This is not a recommendation, necessarily.
Amazon recommended this book based on other apparently depressing purchases I made. It’s the last complete novel by Kourouma, “one of Africa’s most celebrated writers” (back cover), who spent much of his life being educated or in exile in the west. Kourouma died before completing a follow-up novel to this one and I am dying to read whatever he left. Seriously. So maybe this is a recommendation of sorts.
The title, which intrigued me, comes from a saying of the protagonist, Allah is not obliged to be fair about all the things he does here on earth. I can gel with that. Life is not fair. God is not fair and is not obliged to be, no matter what we wish.
However, my experience of god not being fair and Birahima’s experience are wildly different in scale. Birahima was born to a mother who caught some sort of wasting disease following her circumcision, which took place in the woods at the hands of a excisor along with all of the other village girls her age. She scoots along the floor of their hut with one leg in the air, as he describes it, her butt bumping along the ground, her second leg a rotting stump. And still his father fathered two children on her and she remarried, but to a man who could not impregnate her because he did not learn the trick of doing so, Birahima tells us.
He tells us the story of his life as a street kid then a child soldier. In the process he tells us more than we really want to know about what is going on in Africa and his view of the West’s role in those goings-on. He leaves the Ivory Coast in search of his aunt, who is to care for him after his mother’s death, but is caught in the Nigerian civil war and impressed into service as a child soldier. He kills innocents, mourns fallen comrades, loses most of his sexual innocence to a commander’s wife, and decides to tell his story with the help of Larousse, Petit Robert, and Glossary of French Lexical Particularities in Black Africa.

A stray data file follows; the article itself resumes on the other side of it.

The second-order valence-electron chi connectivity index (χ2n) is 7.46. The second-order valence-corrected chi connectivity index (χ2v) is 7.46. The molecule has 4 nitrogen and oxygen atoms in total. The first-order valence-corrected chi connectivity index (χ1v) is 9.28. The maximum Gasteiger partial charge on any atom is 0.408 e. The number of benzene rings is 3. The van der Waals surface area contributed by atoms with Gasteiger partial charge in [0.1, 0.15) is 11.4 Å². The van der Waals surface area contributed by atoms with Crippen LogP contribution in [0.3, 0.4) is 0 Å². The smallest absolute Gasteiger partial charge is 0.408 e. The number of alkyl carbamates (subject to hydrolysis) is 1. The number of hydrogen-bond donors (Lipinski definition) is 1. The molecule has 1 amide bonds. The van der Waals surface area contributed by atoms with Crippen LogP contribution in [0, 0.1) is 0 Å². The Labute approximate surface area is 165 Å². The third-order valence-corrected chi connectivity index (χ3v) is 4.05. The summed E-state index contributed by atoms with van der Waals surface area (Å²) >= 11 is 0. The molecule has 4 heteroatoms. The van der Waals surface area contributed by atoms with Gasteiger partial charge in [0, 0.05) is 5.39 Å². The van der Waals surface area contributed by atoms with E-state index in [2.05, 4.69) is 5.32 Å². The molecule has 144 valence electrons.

Birahima, as children do, tells the blunt truth, but, because he is no longer a true child, the truth he tells is searingly painful. He is a translator from native languages to French, from African cultures to the reader. Parentheticals proliferate as he explains customs or defines words and phrases. Over and over we hear that human skulls mark the borders of the camps of tribal warlords. The first time we are horrified. After several repetitions for several warlords’ camps, however, we are no longer surprised and the explanation has become so routine as to be unnecessary. Dehumanization. As a Western reader, I felt the horror of imagined life under such brutality alongside the guilt of the colonizer. Birahima does not point fingers. He relates religious figures who have sex with nuns and female prisoners while demanding virginity from the child soldiers without any judgment. He gives the history of the Liberian president, who engineered a coup with a partner, then, paranoid, engineered a coup against his partner under cover of democratic elections, and who was finally murdered by pieces (literally) by a warlord who preached an end to the violence and whose passion the born-again peacenik president believed too soon–all without judgment. These are just facts.
So, too, this parenthetical: “Humanitarian peacekeeping is when one country is allowed to send soldiers into another country to kill innocent victims in their own country, in their own villages, in their own huts, sitting on their own mats.”
The last pages of the novel are filled with names and political details that I found hard to follow. Perhaps I was just weary from so much brutality and so much corruption. Perhaps this is how the citizens of Liberia, Nigeria, Ivory Coast, feel. Numbed to the causes because so shaken by the consequences.
Birahima escapes the last bout of violence, but, other than the fact that he survives to tell his story, Kourouma does not let us know that he lives happily ever after. Rather, the ins and outs of his tale suggest quite otherwise. But I would so like to know what he wanted to tell us about this young man in that last unfinished novel. Not because I want to hear more of the horrors, but because my pampered western soul longs from a redemptive story, some happy ending to make sense of or give him in all of the loss surrounding.